It may have begun with the 2014 press reports of the buy-to-let (BTL) millionaire Fergus Wilson’s eviction of tenants receiving housing benefit. It kept rolling with reports of his banning ‘coloured’, single mothers, workers on zero hours contracts, and victims of domestic abuse. Finally, Britain has a despised landlord figure to match slum landlord and racketeer Peter Rachman.
That’s helped to create a climate in which BTL landlords have been held responsible for the housing crisis, and in which a Conservative government – normally considered the landlord’s friend – piled on the punishment. First up was higher stamp duty on second properties, then the removal of tax allowances for mortgage interest. Almost all political parties now present ‘tenant-friendly’ policies regardless of the impact on landlords, while the Scottish National Party proposes banning BTL mortgages completely.
THE BIG QUESTIONS
This all raises two big questions. First, does the government really hate the BTL landlord? Secondly, does the government realise the impact these changes could have on the housing market – and the fact that they might exacerbate the housing crisis rather than solve the problem?
The Government may hope that institutional investment in ‘build to rent’ blocks will ease pressure, we’ve seen little evidence of this in the past. John Heron, Paragon.
John Heron, MD of mortgage lender Paragon, thinks the tax changes bought into a “rhetoric directed at levelling the playing field” between landlords and first time buyers. In fact, he says, the evidence shows that landlords and first time buyers are rarely in competition for the same property. But he says George Osborne, as Chancellor seems to have been more negative on BTL than the current government, which appears to have a more nuanced view.
Tarlochan Garcha of peer to peer lending agency Kuflink, believes the measures against BTL landlords were simply opportunistic. “My view is that the previous government thought it was losing out on a lot of revenue particularly from amateur landlords;” he explains, “they were trying to bridge the funding gap at the Treasury. What they didn’t realise was that we have a big supply and demand issue with a lack of affordability.”
There’s also the interesting fact that the assault on BTL was led not by the Housing Minister but by the Treasury. Although a 2015 survey by the Chartered Institute of Housing showed 75 per cent of respondents believed there was a housing crisis, no government in twenty years has made housing a major focus of its policies or given much real power to its Housing Minister.
Fareed Nabir of the online letting agent Letbritain says, “The fact that the country has recently welcomed its 15th Housing Minister since the year 2000 does little to help” what he characterises as “a historically haphazard approach to rental policy.”
Unfortunately, whether or not the government intended to shut down the Private Rented Sector (PRS), tax hikes and increasing regulation have had consequences. Tighter mortgage lending rules were introduced last year – with rules for larger portfolios tightened up further in September this year, putting further pressure on landlords’ ability to finance fresh acquisitions.
John Heron worries about “the unintended consequence of reducing the supply of new property into the PRS and putting upward pressure on rents,” but the ripple effect could lead to a negative impact on the entire housing market.
The latest figures show that the market is definitely cooling. Nationwide subsidiary TWM says its total BTL lending fell from £2.2bn in the third quarter of its 2016 financial year to just £0.9bn this time round – that’s a massive cut. For the market overall, the Council of Mortgage Lenders expects the value of BTL lending to dip from £40bn lent in 2016 to £35bn this year and £33bn in 2018, with the number of transactions falling even more precipitously.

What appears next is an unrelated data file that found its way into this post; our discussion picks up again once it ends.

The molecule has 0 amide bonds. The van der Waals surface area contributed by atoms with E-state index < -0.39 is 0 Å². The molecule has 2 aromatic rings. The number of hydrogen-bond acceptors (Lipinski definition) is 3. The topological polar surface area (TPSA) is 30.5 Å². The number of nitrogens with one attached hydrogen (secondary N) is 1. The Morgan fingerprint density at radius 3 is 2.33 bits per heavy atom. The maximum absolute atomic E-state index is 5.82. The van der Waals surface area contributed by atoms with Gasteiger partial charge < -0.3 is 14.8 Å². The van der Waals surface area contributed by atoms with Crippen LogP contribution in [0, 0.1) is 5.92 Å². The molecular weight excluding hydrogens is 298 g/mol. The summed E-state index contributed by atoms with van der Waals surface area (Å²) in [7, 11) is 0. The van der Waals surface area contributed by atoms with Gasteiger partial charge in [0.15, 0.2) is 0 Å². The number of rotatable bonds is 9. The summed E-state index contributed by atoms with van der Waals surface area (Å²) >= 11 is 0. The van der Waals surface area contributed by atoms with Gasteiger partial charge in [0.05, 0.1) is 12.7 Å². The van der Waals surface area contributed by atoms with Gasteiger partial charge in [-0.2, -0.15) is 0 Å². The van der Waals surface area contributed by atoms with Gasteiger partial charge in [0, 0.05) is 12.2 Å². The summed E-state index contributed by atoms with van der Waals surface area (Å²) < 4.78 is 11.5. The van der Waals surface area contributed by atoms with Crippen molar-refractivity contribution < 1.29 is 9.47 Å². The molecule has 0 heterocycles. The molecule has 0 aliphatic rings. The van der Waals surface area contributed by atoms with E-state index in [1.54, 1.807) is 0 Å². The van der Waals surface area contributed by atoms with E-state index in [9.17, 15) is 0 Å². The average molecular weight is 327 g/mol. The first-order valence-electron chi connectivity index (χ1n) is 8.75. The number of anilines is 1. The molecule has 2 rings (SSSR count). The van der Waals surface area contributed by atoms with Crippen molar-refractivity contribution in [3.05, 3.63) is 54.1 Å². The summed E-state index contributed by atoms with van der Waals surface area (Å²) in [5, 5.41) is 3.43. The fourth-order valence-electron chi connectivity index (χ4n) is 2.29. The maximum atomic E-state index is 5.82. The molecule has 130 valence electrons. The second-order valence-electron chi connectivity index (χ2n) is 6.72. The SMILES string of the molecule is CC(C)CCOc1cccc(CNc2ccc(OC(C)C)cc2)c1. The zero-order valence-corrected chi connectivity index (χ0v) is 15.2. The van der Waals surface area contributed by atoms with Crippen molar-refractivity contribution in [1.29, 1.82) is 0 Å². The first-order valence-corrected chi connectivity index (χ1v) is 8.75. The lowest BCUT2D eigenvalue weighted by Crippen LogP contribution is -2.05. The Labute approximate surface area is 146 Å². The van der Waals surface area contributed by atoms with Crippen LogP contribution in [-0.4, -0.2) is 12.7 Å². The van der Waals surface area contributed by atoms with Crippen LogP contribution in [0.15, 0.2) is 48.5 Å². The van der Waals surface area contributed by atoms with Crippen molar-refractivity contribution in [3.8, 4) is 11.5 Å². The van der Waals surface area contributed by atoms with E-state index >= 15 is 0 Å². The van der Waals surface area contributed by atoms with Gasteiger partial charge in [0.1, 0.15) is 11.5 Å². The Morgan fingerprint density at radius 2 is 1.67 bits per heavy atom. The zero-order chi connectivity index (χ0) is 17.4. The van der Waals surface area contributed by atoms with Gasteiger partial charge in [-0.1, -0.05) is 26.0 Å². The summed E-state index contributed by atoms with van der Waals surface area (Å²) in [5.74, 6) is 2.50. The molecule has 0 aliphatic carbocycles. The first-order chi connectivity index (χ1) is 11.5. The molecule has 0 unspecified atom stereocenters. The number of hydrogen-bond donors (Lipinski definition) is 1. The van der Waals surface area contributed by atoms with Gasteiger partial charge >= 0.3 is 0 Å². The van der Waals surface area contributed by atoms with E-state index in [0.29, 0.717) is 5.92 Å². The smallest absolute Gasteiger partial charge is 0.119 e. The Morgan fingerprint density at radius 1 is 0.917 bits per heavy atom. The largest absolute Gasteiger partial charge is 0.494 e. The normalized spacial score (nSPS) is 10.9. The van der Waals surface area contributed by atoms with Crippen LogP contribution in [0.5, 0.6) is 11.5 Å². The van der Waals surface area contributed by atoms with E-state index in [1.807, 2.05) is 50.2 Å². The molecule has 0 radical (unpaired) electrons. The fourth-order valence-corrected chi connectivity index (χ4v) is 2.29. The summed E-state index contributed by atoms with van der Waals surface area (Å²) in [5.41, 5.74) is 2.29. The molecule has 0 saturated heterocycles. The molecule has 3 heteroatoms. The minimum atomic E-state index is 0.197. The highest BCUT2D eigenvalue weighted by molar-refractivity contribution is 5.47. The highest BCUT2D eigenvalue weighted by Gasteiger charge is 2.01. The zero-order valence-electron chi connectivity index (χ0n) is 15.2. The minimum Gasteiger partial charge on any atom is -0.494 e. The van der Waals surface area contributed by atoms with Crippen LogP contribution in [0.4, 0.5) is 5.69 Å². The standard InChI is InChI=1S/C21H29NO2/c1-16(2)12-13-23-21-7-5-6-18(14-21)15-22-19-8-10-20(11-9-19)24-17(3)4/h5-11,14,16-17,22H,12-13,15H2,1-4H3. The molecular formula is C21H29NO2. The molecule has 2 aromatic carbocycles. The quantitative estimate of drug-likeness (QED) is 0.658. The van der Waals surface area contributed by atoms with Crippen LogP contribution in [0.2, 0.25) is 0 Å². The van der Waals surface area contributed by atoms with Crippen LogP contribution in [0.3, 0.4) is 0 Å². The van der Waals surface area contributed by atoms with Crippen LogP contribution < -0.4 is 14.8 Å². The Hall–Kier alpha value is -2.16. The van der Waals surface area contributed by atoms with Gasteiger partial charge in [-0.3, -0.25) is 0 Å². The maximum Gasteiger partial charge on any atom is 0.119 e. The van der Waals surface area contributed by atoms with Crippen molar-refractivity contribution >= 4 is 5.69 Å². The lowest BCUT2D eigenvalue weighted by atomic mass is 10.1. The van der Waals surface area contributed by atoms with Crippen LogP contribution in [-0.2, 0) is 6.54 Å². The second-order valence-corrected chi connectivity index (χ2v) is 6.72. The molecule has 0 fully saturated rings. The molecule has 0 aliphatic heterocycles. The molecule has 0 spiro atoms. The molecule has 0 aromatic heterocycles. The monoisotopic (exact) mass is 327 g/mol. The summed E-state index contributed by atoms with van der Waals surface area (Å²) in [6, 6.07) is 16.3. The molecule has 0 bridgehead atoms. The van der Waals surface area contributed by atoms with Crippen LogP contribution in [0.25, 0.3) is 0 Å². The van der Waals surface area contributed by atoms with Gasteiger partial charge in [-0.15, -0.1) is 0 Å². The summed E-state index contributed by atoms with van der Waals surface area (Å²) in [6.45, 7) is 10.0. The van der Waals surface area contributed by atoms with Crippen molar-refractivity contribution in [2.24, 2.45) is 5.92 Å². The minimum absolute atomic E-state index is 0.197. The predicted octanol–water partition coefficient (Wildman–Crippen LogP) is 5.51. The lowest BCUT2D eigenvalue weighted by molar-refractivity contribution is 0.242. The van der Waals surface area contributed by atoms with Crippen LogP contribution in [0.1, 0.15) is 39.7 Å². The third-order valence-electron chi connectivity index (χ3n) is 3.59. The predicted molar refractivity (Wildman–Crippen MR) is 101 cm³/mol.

The further tightening up of lending criteria could damage the market more than expected, since it may force some lenders to trim their new loans or even drop out of the market completely. John Heron says “as a buy-to-let specialist, we’ve been quick to adapt, but not all lenders are necessarily going to be comfortable with the more specialist underwriting required for portfolio landlords.”
For some landlords, moving to a corporate model has allowed them to keep the tax allowances on mortgage interest, though they still have to stump up the extra stamp duty.
Of course, there are costs involved in the move, as stamp duty and capital gains tax are payable on the transfer; and it’s not always easy to get finance for companies, which is generally priced at a premium to mortgages for individuals. Mortgage broker Private Finance reckons the move is only sensible for landlords with portfolios of four or more properties; smaller landlords will just have to bite the bullet, and could see their annual income fall by £1,000 a year or more.
A study by the British Property Federation earlier this year put sales to BTL investors as high as 60 per cent of new property sales in London and 30 per cent in other areas. This isn’t important just because it’s a high percentage of the market; developers of major projects use BTL sales as a means of de-risking the development by getting cash up front. If the BTL market dries up, developers are either going to have to take more risk – which the historic record shows is unlikely – or they’re going to slow their development schedules. That could mean even fewer housing completions, and even less property available for first time buyers, which is exactly the opposite of what George Osborne presumably intended.
Government has said it supports the evolution of an institutionally funded build-to-rent sector, and the conclusion might be drawn that it means to do so at the expense of BTL. The white paper published this February states that “the private rented sector is important”, but it focuses on build-to-rent almost exclusively.
Legal & General’s BTR scheme in Walthamstow: 440 homes on a former industrial estate, with cafes, work spaces, and communal leisure spaces.
However, looked at in detail, the paper doesn’t do much for institutional investors either. There are a lot of nice words about, for instance, how pooling of local government pension funds ‘could support’ new building, and how to ‘encourage’ developers, but there’s almost nothing new; the £3.5bn PRS Housing Guarantee Scheme and £1n Build to Rent Fund were announced several years ago, and in any case, they only provide loan finance on quasi-commercial terms, so while they make access to finance easier, they don’t change the basic economics. While the Government says it wants big investors, it hasn’t exempted them from the three per cent surcharge on stamp duty, nor has it come across with the zero-rating VAT break the BPF has been asking for.